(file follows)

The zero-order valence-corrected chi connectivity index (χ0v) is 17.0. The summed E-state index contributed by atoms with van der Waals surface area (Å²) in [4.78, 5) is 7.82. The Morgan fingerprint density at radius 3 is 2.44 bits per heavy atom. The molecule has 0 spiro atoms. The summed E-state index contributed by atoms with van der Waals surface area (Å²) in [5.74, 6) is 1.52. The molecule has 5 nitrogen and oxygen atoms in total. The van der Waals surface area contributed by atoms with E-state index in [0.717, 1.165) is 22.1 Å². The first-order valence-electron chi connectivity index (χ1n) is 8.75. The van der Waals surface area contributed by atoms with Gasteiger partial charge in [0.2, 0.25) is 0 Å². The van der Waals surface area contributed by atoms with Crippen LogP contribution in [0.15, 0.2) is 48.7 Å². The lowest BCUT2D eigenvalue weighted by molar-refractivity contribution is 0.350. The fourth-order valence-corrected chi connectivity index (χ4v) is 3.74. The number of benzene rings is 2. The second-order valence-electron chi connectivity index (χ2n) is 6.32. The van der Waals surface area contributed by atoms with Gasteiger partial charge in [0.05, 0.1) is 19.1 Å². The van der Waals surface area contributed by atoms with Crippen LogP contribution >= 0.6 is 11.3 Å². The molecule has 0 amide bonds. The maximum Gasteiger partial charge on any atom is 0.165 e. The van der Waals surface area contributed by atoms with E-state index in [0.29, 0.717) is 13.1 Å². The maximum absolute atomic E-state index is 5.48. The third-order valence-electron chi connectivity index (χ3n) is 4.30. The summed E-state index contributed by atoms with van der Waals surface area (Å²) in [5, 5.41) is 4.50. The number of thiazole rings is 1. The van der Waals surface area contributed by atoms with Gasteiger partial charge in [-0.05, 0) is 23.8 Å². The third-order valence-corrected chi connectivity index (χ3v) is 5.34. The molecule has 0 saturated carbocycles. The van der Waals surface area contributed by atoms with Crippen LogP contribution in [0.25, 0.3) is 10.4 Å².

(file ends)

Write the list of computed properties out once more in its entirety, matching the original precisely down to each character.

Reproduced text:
The zero-order valence-corrected chi connectivity index (χ0v) is 17.0. The summed E-state index contributed by atoms with van der Waals surface area (Å²) in [4.78, 5) is 7.82. The Morgan fingerprint density at radius 3 is 2.44 bits per heavy atom. The molecule has 0 spiro atoms. The summed E-state index contributed by atoms with van der Waals surface area (Å²) in [5.74, 6) is 1.52. The molecule has 5 nitrogen and oxygen atoms in total. The van der Waals surface area contributed by atoms with E-state index in [0.717, 1.165) is 22.1 Å². The first-order valence-electron chi connectivity index (χ1n) is 8.75. The van der Waals surface area contributed by atoms with Gasteiger partial charge in [0.2, 0.25) is 0 Å². The van der Waals surface area contributed by atoms with Crippen LogP contribution in [0.15, 0.2) is 48.7 Å². The lowest BCUT2D eigenvalue weighted by molar-refractivity contribution is 0.350. The fourth-order valence-corrected chi connectivity index (χ4v) is 3.74. The number of benzene rings is 2. The second-order valence-electron chi connectivity index (χ2n) is 6.32. The van der Waals surface area contributed by atoms with Gasteiger partial charge in [0.05, 0.1) is 19.1 Å². The van der Waals surface area contributed by atoms with Crippen LogP contribution >= 0.6 is 11.3 Å². The molecule has 0 amide bonds. The maximum Gasteiger partial charge on any atom is 0.165 e. The van der Waals surface area contributed by atoms with E-state index in [0.29, 0.717) is 13.1 Å². The maximum absolute atomic E-state index is 5.48. The third-order valence-electron chi connectivity index (χ3n) is 4.30. The summed E-state index contributed by atoms with van der Waals surface area (Å²) in [5, 5.41) is 4.50. The number of thiazole rings is 1. The van der Waals surface area contributed by atoms with Gasteiger partial charge in [-0.05, 0) is 23.8 Å². The third-order valence-corrected chi connectivity index (χ3v) is 5.34. The molecule has 0 saturated carbocycles. The van der Waals surface area contributed by atoms with Crippen LogP contribution in [0.25, 0.3) is 10.4 Å².